Coronavirus vaccination rates are rising as more doses gradually become available, and polls show the public growing more confident in the shots. But a steady force of anti-vaccination activists, who span both ends of the political spectrum, are churning out a disproportionate amount of misinformation that plays on people’s nagging fears about side effects or more lasting health consequences.
That online onslaught can quickly dominate social media conversations around vaccines, worrying experts about their power to influence people who don’t outright oppose vaccines but may have concerns about Covid-19 shots developed at lightning-fast speed.
“They’re very effectively able to deploy a brigade to flood the comments, or flood the hashtag making it look like the vast majority of public opinion feels a certain way,” said Renée DiResta, who leads disinformation research at the Stanford Internet Observatory. “It’s to create the perception that there are very large groups of people who distrust vaccines.”
Health care workers said it’s left to them to organize online defenses because social media platforms have failed to protect against sophisticated attacks by anti-vaccination activists, even as sites like Facebook and Twitter during the pandemic have adopted policies aimed at cracking down on harassment and public health misinformation. The companies are under pressure from lawmakers to do more during the health crisis.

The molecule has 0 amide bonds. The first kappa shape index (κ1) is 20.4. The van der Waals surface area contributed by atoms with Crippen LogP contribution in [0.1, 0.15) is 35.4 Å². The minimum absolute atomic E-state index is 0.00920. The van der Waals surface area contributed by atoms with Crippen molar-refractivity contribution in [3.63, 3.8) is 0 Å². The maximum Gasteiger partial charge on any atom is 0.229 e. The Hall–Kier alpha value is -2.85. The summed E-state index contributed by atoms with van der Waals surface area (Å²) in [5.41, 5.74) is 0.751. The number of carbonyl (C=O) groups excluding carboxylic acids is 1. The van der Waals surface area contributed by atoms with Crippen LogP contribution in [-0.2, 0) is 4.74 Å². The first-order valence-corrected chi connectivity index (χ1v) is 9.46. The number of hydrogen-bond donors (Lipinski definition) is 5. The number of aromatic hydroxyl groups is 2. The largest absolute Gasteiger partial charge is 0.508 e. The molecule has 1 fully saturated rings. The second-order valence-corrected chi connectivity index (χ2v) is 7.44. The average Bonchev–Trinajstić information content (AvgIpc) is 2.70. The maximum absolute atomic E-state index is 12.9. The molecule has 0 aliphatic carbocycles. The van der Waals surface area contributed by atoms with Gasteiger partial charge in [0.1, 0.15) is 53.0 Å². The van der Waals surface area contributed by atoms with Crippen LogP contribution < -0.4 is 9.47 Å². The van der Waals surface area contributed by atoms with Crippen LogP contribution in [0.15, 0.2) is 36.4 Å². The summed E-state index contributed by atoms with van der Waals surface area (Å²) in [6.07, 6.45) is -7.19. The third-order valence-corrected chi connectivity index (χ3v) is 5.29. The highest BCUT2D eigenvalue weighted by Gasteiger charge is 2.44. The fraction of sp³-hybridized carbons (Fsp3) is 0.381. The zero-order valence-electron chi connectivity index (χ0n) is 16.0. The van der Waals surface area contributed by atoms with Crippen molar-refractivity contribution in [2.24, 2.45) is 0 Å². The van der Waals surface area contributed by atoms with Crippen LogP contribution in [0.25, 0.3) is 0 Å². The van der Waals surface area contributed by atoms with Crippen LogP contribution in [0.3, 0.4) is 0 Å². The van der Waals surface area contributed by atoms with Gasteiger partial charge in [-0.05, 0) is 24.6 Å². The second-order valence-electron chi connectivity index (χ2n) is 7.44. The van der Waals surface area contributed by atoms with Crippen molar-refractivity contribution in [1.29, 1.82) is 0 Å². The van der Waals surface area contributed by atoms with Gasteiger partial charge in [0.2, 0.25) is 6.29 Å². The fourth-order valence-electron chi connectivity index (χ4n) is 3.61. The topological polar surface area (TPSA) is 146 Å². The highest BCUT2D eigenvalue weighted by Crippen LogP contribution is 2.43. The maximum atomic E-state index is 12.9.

The vaccine advocacy efforts have exposed doctors and nurses to cyberthreats and attacks on their reputations, including negative reviews on rating sites like Yelp. In some cases, they’ve taken the extraordinary step of scrubbing their phone numbers and addresses from the internet to avoid harassment.
Doctors and nurses are among the most trusted voices on vaccination, though some themselves have resisted getting vaccinated right away. They’re taking pains to reach out to communities of color, who’ve been hit disproportionately harder by the virus and are more hesitant to get vaccinated. They said they see themselves filling an important information void as a large-scale federal messaging campaign that President Joe Biden has promised to encourage vaccinations remains mostly on hold due to limited supplies.
Their organizing efforts are a new twist in the long-running online battle over harmful health misinformation.
One group, Shots Heard Round The World, has 900 vetted global volunteers — including many doctors — who it taps to post supportive messages when vaccine advocates’ posts are targeted, said co-founder Todd Wolynn. Health care workers can report anti-vaccine activity through a link on the group’s homepage, which is monitored at all hours.
The group, part of a nonprofit that’s helping Kaiser Permanente and other health systems encourage Covid-19 shots, has shared a detailed playbook for handling anti-vaccination activists that it’s developed after years of promoting vaccines for HPV, flu and diseases. Among their top guidelines for someone facing an online attack: Don’t engage with the trolls.